For many, familiarity can be a comfort. Familiarity of specific scientific experts can instill confidence and credibility in data and their interpretation. The same holds true for authorship of scientific publications; the authorship of so many primary and secondary publications of clinical trial data comprise of top-tier key opinion leaders (KOLs) who are recognized worldwide for their expertise. But at what expense? With the importance of diversity, equity, and inclusion becoming progressively better understood within all aspects of scientific research, should scientific publications sacrifice diversity of thought for the sake of a top-tier author list?

Diversity in authorship is important for a publication to resonate with and reflect its readership or the population to whom the data apply. For example, why should a publication of a clinical trial in which 50% of the participants are women, not aspire to have an author list in which half the authors are women too? Similarly, if a study or analysis is particularly relevant to a certain racial profile, does it not make sense for the author list to predominantly fit that profile? Diversity in authorship could potentially impact the relevance of the interpretation of the data, and acceptability within a given community, and ultimately, therefore, patient outcomes. This principle can be extended to geographic location (including that of trial study sites), subject area of expertise, and even professional profile—sometimes giving the “rising stars” their chance to shine.

This could mean that the diverse author list may include authors who are well known and those who are not so well known, which emphasizes that publication decisions are made purely on the merit of the data rather than personal connections with journals or reputation.

Who is responsible for this? The answer: everyone. Authorship diversity should be considered as early as publication pre-conception. As authorship should also ideally reflect the clinical trial setting, trial design, steering committee establishment, and even selection of trial sites can feed into this. This means that diversity can then be considered at the publication-planning level, to ensure it is proactively incorporated into the strategy. Other authors and publication professionals can also play a role in suggesting diversity where it is lacking. Finally, journal editors themselves may want to assess an author group to ensure it is appropriate, diverse, and relevant.

In terms of how this is done, there is little in the way of formal guidance so far; some kind of framework or best practice guidance would be a useful starting point. Artificial intelligence may be one way to ensure that authors are selected in a way that enhances the clinical implications of the data, improves the publication impact, and ensures the data are reaching the right audience.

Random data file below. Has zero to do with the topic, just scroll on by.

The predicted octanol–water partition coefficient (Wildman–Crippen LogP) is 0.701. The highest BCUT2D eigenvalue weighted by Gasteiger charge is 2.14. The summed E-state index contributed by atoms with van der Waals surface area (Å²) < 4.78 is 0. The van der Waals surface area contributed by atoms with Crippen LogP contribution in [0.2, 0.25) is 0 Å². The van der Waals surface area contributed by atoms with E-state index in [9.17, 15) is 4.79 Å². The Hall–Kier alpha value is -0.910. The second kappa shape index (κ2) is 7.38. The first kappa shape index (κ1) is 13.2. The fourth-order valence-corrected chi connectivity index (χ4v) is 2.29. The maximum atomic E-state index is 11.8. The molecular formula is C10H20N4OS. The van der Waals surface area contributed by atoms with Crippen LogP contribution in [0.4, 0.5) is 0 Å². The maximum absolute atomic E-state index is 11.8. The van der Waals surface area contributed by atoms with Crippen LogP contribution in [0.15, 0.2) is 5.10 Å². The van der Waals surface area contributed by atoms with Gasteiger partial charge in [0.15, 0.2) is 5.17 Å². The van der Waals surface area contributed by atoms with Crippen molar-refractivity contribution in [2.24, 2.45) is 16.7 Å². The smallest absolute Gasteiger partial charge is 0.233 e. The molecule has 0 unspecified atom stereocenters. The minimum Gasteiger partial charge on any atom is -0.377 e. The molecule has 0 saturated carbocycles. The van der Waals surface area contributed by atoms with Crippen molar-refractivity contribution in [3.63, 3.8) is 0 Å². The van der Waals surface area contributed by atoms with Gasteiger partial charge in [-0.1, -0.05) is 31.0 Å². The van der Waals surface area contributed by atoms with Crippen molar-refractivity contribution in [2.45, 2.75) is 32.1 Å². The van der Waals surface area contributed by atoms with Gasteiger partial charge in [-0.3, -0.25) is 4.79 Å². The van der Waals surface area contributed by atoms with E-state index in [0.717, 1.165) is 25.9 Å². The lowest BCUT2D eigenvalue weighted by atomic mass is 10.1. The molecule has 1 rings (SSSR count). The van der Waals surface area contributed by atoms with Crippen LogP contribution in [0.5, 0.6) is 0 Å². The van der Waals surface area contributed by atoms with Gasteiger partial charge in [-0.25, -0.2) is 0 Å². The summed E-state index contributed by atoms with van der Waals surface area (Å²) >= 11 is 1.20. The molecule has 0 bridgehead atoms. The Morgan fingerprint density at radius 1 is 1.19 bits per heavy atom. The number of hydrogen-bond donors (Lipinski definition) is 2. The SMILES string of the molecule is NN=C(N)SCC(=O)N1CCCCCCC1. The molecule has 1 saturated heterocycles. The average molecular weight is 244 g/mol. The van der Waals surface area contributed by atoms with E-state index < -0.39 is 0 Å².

The above sentiments apply not only to the scientists and KOLs of an author panel, but also expand authorship to include patients or patient representatives. Despite the lack of formal guidance on diverse authorship, Good Publication Practice 2022 recognizes the inclusion of patient authors as valuable. They can help make a publication more appealing, accessible, and relatable to a patient audience, and can provide useful contributions to elements for nonscientific audiences, such as a plain language summary. Some teams within the medical publications industry have gone as far as developing a framework that supports the inclusion of patient authors, as presented at the recent 2024 European Meeting of the International Society for Medical Publication Professionals. This only highlights the increasing importance and relevance of including patient authors, and encourages its uptake across the industry.

So, what do we really think? There can be genuine benefits to increasing the diversity of authorship, mainly to enhance the interpretation, reach, and impact of data, which will ultimately influence patient outcomes. Including patient authors can enhance this by furthering the reach within the nonscientific community. However, we must not forfeit everything “just” for the sake of diversity: authors still need to have had a relevant role in the trial and/or data analysis. Ultimately, it is the responsibility of everyone involved in publications to ensure authorship is fair and relevant, and diversity continues to evolve in the right way. Afterall, imagine how the scientific landscape could change if we challenged the comfort zone, and if publication authorships were as varied as the populations they seek to understand?